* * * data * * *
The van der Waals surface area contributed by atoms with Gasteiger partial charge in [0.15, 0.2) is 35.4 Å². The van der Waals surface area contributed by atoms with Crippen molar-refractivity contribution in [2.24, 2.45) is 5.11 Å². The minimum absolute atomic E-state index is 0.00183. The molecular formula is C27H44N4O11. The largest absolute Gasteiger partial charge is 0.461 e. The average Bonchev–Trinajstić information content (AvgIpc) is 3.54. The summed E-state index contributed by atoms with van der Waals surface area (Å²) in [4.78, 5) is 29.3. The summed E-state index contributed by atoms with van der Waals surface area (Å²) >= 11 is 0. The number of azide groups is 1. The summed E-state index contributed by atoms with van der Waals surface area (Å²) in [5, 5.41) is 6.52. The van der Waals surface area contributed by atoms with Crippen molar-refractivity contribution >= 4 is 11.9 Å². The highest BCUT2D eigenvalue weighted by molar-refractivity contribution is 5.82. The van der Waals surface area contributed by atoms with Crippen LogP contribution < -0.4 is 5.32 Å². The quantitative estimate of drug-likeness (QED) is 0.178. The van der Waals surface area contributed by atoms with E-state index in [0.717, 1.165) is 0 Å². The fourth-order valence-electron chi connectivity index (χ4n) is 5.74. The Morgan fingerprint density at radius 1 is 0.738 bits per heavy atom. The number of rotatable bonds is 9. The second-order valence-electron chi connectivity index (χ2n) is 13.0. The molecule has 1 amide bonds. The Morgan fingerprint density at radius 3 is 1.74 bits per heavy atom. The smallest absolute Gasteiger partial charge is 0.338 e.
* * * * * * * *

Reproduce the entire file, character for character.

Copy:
The van der Waals surface area contributed by atoms with Gasteiger partial charge in [0.15, 0.2) is 35.4 Å². The van der Waals surface area contributed by atoms with Crippen molar-refractivity contribution in [2.24, 2.45) is 5.11 Å². The minimum absolute atomic E-state index is 0.00183. The molecular formula is C27H44N4O11. The largest absolute Gasteiger partial charge is 0.461 e. The average Bonchev–Trinajstić information content (AvgIpc) is 3.54. The summed E-state index contributed by atoms with van der Waals surface area (Å²) in [4.78, 5) is 29.3. The summed E-state index contributed by atoms with van der Waals surface area (Å²) >= 11 is 0. The number of azide groups is 1. The summed E-state index contributed by atoms with van der Waals surface area (Å²) in [5, 5.41) is 6.52. The van der Waals surface area contributed by atoms with Crippen molar-refractivity contribution >= 4 is 11.9 Å². The highest BCUT2D eigenvalue weighted by molar-refractivity contribution is 5.82. The van der Waals surface area contributed by atoms with Crippen LogP contribution < -0.4 is 5.32 Å². The quantitative estimate of drug-likeness (QED) is 0.178. The van der Waals surface area contributed by atoms with E-state index in [0.717, 1.165) is 0 Å². The fourth-order valence-electron chi connectivity index (χ4n) is 5.74. The Morgan fingerprint density at radius 1 is 0.738 bits per heavy atom. The number of rotatable bonds is 9. The second-order valence-electron chi connectivity index (χ2n) is 13.0. The molecule has 1 amide bonds. The Morgan fingerprint density at radius 3 is 1.74 bits per heavy atom. The smallest absolute Gasteiger partial charge is 0.338 e.